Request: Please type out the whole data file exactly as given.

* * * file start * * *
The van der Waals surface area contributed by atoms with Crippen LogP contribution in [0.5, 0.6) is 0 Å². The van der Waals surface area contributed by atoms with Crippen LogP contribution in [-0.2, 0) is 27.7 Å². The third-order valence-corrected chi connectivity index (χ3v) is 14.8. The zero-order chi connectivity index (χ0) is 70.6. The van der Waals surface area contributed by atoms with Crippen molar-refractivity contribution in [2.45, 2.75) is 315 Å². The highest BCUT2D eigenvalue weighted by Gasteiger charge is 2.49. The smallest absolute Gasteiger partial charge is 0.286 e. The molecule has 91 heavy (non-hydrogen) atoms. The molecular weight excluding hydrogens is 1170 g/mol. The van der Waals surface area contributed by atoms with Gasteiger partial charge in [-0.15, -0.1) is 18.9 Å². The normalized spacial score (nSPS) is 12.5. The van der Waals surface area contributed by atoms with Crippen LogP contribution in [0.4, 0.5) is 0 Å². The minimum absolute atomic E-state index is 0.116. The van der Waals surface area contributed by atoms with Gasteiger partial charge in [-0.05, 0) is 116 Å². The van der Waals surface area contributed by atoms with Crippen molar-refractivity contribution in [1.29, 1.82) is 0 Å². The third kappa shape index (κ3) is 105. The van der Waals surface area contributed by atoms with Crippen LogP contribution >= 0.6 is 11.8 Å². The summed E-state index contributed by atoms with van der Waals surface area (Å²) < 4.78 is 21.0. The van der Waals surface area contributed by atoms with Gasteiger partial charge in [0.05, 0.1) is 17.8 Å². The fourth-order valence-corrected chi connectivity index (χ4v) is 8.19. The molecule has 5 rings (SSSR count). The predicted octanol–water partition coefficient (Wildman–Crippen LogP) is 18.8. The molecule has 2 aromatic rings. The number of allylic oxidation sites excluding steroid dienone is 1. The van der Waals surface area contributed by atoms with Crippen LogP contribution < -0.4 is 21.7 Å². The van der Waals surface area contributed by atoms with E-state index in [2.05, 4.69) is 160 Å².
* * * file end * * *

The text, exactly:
The van der Waals surface area contributed by atoms with Crippen LogP contribution in [0.5, 0.6) is 0 Å². The van der Waals surface area contributed by atoms with Crippen LogP contribution in [-0.2, 0) is 27.7 Å². The third-order valence-corrected chi connectivity index (χ3v) is 14.8. The zero-order chi connectivity index (χ0) is 70.6. The van der Waals surface area contributed by atoms with Crippen molar-refractivity contribution in [2.45, 2.75) is 315 Å². The highest BCUT2D eigenvalue weighted by Gasteiger charge is 2.49. The smallest absolute Gasteiger partial charge is 0.286 e. The molecule has 91 heavy (non-hydrogen) atoms. The molecular weight excluding hydrogens is 1170 g/mol. The van der Waals surface area contributed by atoms with Gasteiger partial charge in [-0.15, -0.1) is 18.9 Å². The normalized spacial score (nSPS) is 12.5. The van der Waals surface area contributed by atoms with Crippen LogP contribution in [0.4, 0.5) is 0 Å². The minimum absolute atomic E-state index is 0.116. The van der Waals surface area contributed by atoms with Gasteiger partial charge in [-0.05, 0) is 116 Å². The van der Waals surface area contributed by atoms with Crippen molar-refractivity contribution in [1.29, 1.82) is 0 Å². The third kappa shape index (κ3) is 105. The van der Waals surface area contributed by atoms with Crippen LogP contribution >= 0.6 is 11.8 Å². The summed E-state index contributed by atoms with van der Waals surface area (Å²) < 4.78 is 21.0. The van der Waals surface area contributed by atoms with Gasteiger partial charge in [0.05, 0.1) is 17.8 Å². The fourth-order valence-corrected chi connectivity index (χ4v) is 8.19. The molecule has 5 rings (SSSR count). The predicted octanol–water partition coefficient (Wildman–Crippen LogP) is 18.8. The molecule has 2 aromatic rings. The number of allylic oxidation sites excluding steroid dienone is 1. The van der Waals surface area contributed by atoms with Crippen LogP contribution < -0.4 is 21.7 Å². The van der Waals surface area contributed by atoms with E-state index in [2.05, 4.69) is 160 Å².